Olympic Failure, Apple Privacy Marketing, Delta Fear & Loathing

Olympic Failure, Apple Privacy Marketing, Delta Fear & Loathing

Olympics Race to Avoid Financial Disaster

In an ominous sign for the 2021 Olympics, Toyota said it will not air TV commercials during the games. Fear of a tainted Olympics could cause other big sponsors to follow their lead. NBC, however, is reporting robust ad sales for its TV coverage and expects more revenue than for the 2016 games. The broadcaster said it had already exceeded Rio's $1.2 billion advertising haul. A few athletes have already tested positive for COVID, with more undoubtedly to come. The Olympic village will be a potentially massive "superspreader" venue, with thousands from around the world in close quarters, literally. Olympic economics are generally bad for host cities, and with no local spectators it will be worse for Tokyo. The Olympics begin this Friday and run through August 8.

Source: Morning Consult consumer survey (3/21)

Our take:

  • A financial wild card is US audience engagement. NBC will do its best to hype the games but Americans might not show up en masse.
  • While interest in the Olympics has been in decline over time, there are indications (above) a majority will tune in for at least some of the action.
  • There's a higher degree of risk for advertisers with this year's Olympics. Success will depend on the whether the stories outshine the virus.

Is Apple Privacy Marketing Paying Off?

Apple has been marketing privacy as a differentiator. In particular, the company presents its platforms as more secure and privacy friendly than rivals: Google, Facebook, Amazon and Microsoft, to a lesser degree. The claims may not be true on security: the iPhone was easily hacked by nefarious governments conducting surveillance on journalists. But on privacy the pitch, exemplified by Apple's consumer tracking opt-in rules, may be working. New data from Consumer Intelligence Research Partners shows increasing iPhone loyalty vs. Android. Android loyalty has been in decline and iPhone loyalty has been growing, assuming data accuracy. The most recent quarter shows a 50-50 sales split, down from nearly 70-30 in Android's favor in 2017.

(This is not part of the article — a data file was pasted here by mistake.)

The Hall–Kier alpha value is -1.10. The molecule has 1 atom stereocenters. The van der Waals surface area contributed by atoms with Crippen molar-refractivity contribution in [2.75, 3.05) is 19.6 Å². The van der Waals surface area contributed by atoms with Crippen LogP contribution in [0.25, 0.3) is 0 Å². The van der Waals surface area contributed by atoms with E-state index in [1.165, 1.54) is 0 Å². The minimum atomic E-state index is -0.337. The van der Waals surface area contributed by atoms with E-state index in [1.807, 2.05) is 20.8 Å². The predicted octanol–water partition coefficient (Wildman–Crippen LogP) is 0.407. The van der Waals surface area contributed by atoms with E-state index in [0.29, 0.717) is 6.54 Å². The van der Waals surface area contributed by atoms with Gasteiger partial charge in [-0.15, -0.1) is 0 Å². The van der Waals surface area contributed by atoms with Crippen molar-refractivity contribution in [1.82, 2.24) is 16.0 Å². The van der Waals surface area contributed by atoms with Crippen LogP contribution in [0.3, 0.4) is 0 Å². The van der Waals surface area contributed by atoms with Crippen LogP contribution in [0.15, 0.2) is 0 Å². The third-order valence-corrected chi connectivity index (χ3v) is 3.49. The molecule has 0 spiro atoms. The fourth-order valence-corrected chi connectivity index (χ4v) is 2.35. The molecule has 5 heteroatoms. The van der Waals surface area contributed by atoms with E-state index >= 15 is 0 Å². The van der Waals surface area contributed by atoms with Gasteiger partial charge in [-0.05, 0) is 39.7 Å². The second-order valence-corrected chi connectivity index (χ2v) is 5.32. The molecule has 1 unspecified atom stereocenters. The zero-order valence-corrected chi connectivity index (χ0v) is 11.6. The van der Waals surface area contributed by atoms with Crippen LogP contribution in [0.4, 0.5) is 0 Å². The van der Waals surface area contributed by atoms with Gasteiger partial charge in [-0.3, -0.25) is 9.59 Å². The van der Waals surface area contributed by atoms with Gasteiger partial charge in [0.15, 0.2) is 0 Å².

Source: CIRP Q2 survey 

Our take:

  • Globally, Chinese handset maker Xiaomi was a big winner in Q2. Overall, Android grew much more than iOS, mainly because of handset pricing.
  • I was unable to find current US or European survey data on whether consumer smartphone buying is being impacted by privacy concerns.  
  • The CIRP data above, however, suggests that some of Apple's privacy marketing is paying off as one of several inputs into consumer buying.

Delta Variant: Fear and Loathing  

Today, the Dow Jones Industrial Average was off over 700 points on investor fears about the impact the Delta Variant could have on the global economic recovery. Yet most Americans are more concerned about consumer prices than they appear to be about COVID – so far. Ironically (or perhaps not), the unvaccinated are the least likely to be concerned about the variant, although they're the ones likely to get sick. Consumers complaints about big ticket and durable goods prices are now at record highs. But people are still buying because of pent-up demand ("We are going to Hawaii, damnit") and accumulated savings. The question is whether consumers will slow or stop spending in the face of continued inflation or emerging concerns about jobs.

Source: CBS/YouGov poll

Our take:

  • So far the variant doesn't appear poised to derail the recovery. However, some counties and cities are returning to indoor masking.  
  • The Biden Administration blamed Facebook (among others) for vaccine hesitancy. Facebook argued vaccine acceptance among users is up.  
  • Cases are rising, primarily in the Southeast. It's politically impossible to reimpose lockdowns. The next few months will be telling for the recovery.

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